If you're starting to think that Clay Buchholz looked as good on Saturday as he's looked all season, well, you're right.
Just look at his curveball.
Yes, we've spent so much time examining that particular pitch in this space that we really could start to call this the "Clay If By Curveball" blog. But that doesn't have the same ring to it -- and, besides, Henry Wadsworth Longfellow would not approve.
Besides, if Buchholz is going to finish this season and go into next season as the No. 3 starter in the Red Sox rotation, he's going to need his best pitch to start working for him. He's a pretty good pitcher with a fastball and a changeup and a slider. He's a tremendous pitcher with a fastball and changeup and a slider and a world-class curveball.
The three charts below all measure horizontal movement and vertical movement, all have nothing to do with speed and everything to do with command and location. A pitcher needs to know exactly how much his pitches are going to break if he's going to hit his target, and the more consistent he can be with that break, the better the results.
A pitcher with four pitches needs to have four distinct groupings of data points on the chart. He's going to have the most success when the ball comes out of his hand the same way but goes all sorts of directions after that. It's OK if the changeup moves the same way the fastball does -- the difference in speed is the weapon there -- but if the curveball is too flat or too straight, well, it's going to get hit.
None of that matters, though, if he can't command it. If he can't throw the pitch consistently -- and throw it for strikes -- batters won't even have to swing.
Here's Buchholz against Toronto on Aug. 19:
Check out the pink dots in the charts above. Buchholz shied away from throwing his curveball at the Rogers Centre 10 days ago because he didn't have a good feel for it. That shows up on the chart in the way the pink dots are spread out along the bottom of the chart. One of his curveballs moved just one inch horizontally, and a couple of them moved five inches. Considering that the plate is just 17 inches wide, that's a pretty significant difference.
To make matters worse, his slider and his changeup ran together, looking far too similar to make either pitch all that effective.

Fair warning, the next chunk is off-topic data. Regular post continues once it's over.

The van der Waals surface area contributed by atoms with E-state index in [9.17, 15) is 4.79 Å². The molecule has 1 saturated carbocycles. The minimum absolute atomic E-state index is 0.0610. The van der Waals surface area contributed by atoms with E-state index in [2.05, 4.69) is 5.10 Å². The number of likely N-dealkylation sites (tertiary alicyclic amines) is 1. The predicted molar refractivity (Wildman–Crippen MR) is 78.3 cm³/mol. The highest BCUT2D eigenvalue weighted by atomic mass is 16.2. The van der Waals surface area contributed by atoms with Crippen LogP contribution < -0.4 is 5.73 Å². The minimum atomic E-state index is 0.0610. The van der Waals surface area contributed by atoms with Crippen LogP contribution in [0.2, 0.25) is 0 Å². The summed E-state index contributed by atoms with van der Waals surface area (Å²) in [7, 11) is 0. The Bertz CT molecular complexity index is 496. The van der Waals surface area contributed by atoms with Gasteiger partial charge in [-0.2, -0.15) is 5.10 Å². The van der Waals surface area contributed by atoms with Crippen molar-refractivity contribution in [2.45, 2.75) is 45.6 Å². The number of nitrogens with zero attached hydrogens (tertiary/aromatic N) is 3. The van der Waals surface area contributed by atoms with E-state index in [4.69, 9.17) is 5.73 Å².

He ended up pitching six solid innings, but he was going to get burned if his stuff kept looking like that. That's what happened last Monday against the White Sox:
His fastball, changeup and slider all formed tight groups, but his curveball still wasn't there. You could tell he was making the pitch an emphasis -- he threw more than twice as many curves as he had in Toronto -- but it wasn't there. His vertical break varied from eight inches to 12 inches, and his horizontal break varied from two inches to nine inches. There's no way he could expect to hit a target with command like that.
His other three pitches, though, differentiated themselves from each other far better than they had in his previous outing -- a curious development considering that the results were far worse. He seemed to have found his fastballs and his changeup and his slider, and he just still needed to find a feel for his curveball.
That brings us to Saturday's gem against the Blue Jays:
Not only was his curveball dramatically set apart from his slider and his changeup, but the data points finally were clustered all together. Every time he threw his curveball, he threw it with between four and six inches of horizontal break. When he aimed for the inside corner, he hit the inside corner. When he aimed for the outside corner, he hit the outside corner.
(The only pitch that's offset a little bit is the curveball that slipped and almost hit Jose Bautista in the ninth inning. That's only fair, though, given that Buchholz completely embarassed Bautista in the first inning with his nastiest curve of the game.)
He recorded most of his strikeouts via the changeup, but that's in large part because he threw his changeup later in the count than his curveball. (Warning: That link takes you to yet another chart.) He started hitters with his fastball, baffled them with his curveball and finished them off with his changeup.
It was by far the best he's thrown his Uncle Charlie since his return to the major leagues about six weeks ago.
Not coincidentally, it was by far his best start, too.